This culture war has been bubbling under the surface of Texas politics for a while now. You might remember one incident a few years ago from a town of Southlake, Texas, a small down in Dallas/Ft. Worth suburbs. And a video of white teenagers shouting the N-word went viral.

In response to that incident, as well as others, Southlake decided it would take action. It held listening session and created the Council on Diversity. And after all of the work, the school board unveiled a new proposal last summer, which would require diversity and inclusion training for all students. It would amend the student code of conduct to ban micro aggressions.

The backlash was swift. Outraged parents accused the school board of promoting Marxism and leftist indoctrination and the small Texas town became a microcosm for the larger fight over how we teach the legacy of racism in this country. The story of which is masterfully outlined in "Southlake" a new six-part podcast series from NBC News.

Antonia Hylton is an NBC News correspondent, one of the hosts of "Southlake" podcast, along with an NBC reporter Mike Hixenbaugh.

Antonia, welcome and congrats. It is a phenomenal piece of work. People should listen to it and binge it. It`s really, really good.

Tell us just a little bit about this town and how you started getting into the story.


So, look, Southlake is one of the ground zero communities where this entire fight began. Because their fight got started in 2018, long before most people knew what the phrase critical race theory meant and long before we were all seeing these fights play out at school board meetings across the country. Initially this council comes together, it has conservative, liberal parents, everything in between and they get ready to present this diversity plan and it takes almost two years of work.

The plan is ready right in the months of George Floyd`s murder in which the political conversation around how to talk about race history in the classroom is entirely different than it was in 2018. So this document, despite how it had been worked on for so long by members of the community, is now in that politicized context and there`s a massive backlash. Parents raised hundreds of thousands of dollars and even launched a lawsuit that leads to a restraining order that stops the district from implementing any kind of diversity and inclusion training for kids in this large and very well-known school district in Texas.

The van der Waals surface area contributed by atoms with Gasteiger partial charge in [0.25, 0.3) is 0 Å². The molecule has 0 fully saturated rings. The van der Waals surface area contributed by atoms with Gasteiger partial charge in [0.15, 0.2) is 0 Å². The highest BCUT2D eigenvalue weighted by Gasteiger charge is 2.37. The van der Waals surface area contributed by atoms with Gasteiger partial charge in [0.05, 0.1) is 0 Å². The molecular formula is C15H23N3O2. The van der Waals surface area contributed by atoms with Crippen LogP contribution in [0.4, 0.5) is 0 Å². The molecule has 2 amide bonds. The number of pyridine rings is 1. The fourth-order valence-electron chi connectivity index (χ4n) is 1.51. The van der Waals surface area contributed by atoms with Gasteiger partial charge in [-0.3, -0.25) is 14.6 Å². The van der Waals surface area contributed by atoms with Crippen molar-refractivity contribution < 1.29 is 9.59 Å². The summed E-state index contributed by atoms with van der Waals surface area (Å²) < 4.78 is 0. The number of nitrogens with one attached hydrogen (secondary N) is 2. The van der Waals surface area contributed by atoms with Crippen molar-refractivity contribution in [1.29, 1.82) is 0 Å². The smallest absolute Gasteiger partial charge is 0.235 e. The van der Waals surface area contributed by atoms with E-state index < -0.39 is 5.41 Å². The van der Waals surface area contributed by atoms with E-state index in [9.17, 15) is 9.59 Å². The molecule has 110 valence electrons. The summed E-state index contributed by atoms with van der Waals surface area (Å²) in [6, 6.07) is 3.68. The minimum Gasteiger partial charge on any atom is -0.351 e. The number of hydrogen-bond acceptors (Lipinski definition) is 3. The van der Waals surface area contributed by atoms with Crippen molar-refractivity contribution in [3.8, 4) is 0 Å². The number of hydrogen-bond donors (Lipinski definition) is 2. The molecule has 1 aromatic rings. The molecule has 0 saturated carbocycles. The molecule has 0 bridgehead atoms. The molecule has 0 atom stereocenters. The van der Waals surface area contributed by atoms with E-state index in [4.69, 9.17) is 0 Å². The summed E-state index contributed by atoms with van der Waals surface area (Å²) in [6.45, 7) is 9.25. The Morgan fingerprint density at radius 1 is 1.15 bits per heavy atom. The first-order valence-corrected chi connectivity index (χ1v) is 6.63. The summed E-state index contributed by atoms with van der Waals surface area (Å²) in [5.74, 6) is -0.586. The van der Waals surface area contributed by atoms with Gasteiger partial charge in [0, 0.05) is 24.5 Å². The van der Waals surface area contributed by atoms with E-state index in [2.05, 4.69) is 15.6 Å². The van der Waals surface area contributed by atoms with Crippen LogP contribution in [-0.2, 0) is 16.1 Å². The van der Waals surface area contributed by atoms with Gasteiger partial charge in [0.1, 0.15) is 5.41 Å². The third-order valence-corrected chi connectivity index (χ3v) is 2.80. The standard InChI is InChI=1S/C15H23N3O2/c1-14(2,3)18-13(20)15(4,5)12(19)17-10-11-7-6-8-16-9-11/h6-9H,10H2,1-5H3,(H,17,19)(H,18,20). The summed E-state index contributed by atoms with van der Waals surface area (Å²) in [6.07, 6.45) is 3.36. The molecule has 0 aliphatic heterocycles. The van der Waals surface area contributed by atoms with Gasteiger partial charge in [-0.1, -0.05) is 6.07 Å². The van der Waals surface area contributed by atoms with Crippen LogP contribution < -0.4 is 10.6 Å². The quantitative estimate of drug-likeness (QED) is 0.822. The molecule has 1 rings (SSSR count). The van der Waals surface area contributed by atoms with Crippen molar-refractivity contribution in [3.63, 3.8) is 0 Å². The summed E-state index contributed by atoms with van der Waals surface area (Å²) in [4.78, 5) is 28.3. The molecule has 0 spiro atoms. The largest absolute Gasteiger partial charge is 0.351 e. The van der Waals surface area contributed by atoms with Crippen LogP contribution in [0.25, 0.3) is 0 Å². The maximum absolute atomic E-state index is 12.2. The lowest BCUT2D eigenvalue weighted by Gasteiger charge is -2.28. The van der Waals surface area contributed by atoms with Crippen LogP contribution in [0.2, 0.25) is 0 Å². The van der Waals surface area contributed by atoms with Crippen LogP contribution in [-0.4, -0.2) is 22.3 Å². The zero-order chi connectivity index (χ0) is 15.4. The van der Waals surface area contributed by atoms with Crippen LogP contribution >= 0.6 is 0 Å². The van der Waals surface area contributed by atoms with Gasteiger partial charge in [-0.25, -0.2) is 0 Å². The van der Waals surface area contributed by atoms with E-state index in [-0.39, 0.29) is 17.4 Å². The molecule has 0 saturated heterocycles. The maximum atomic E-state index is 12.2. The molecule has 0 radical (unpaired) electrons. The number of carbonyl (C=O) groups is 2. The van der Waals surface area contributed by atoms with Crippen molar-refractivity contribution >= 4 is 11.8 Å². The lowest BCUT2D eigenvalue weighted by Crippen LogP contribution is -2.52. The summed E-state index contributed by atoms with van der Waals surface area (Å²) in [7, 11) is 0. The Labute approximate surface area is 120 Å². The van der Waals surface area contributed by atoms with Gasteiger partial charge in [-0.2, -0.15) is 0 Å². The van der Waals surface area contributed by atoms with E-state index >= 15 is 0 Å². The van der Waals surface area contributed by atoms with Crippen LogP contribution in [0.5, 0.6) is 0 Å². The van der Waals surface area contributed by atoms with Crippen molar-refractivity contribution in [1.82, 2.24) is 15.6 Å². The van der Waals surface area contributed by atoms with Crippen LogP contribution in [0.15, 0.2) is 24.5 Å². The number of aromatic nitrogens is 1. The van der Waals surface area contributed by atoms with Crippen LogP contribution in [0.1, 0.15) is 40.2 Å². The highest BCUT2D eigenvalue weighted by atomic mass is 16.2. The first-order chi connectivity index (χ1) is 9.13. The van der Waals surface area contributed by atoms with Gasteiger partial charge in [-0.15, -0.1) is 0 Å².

So this opposition effort here though in this community in Southlake has really become representative of the movement we have seen around the community because the Republicans there, many of them are extremely well- connected. This is a town full of, you know, American airlines executives, bankers, and many of them are closely tied to politics in Texas.

And they launched this effort with a PAC on the local level, but they`re explicit about the fact they see school board seats as being a critical part of the political infrastructure, as a huge part of the way in which they can wield power and influence. They talk about that very openly in these months after the plan comes out.

I want to introduce you to one of the parents involved in this effort, this opposition work. His name is Juan Salvidar, a former army officer with a child in the school district there. He essentially believes that systemic racism is not real, that incidents like the video you saw there where kids were chanting the "N" word can be addressed on a case-by-case basis and he essentially refutes a lot of what the black and Asian minority families in town have been trying to tell about their experiences over the last couple of years.

So, I want you to listen to the conversation I had with him featured in our upcoming episode.


HYLTON: I`ve spoken to several black families over the last couple of days, many of them are considering leaving town over this. When you hear that, does that not make you think there might be something systemic going on?

JUAN SALDIVAR: I think that every incident should be investigated to the fullest to find out exactly what`s going on.


But no one has any basis to make assumptions about what is in another person`s heart.


HYLTON: What you heard Juan say there is pretty representative of what the opposition movement in Southlake has said about this plan and about its supporters all along, that essentially the plan is not going to be necessary in a community like Southlake and that they feel that even despite the testimonies that people have come forward, and in some cases hundreds of testimonies of racist incidents like that video you just saw there, that essentially the community already has the tools in its hands to deal with that and no comprehensive plan is needed in Southlake -- Chris.

HAYES: Can you talk about the racial makeup of the school and what you heard from black students and parents in the school district?

HYLTON: Well, this is a really fascinating suburb because I think people recognize it in their own communities all over the United States. This is a majority white town. The school district used to be 80 something percent white and over the last several years has gone down to 60 percent something white so it is rapidly diversifying, especially with Latino and South Asian families and an influx of some black families there.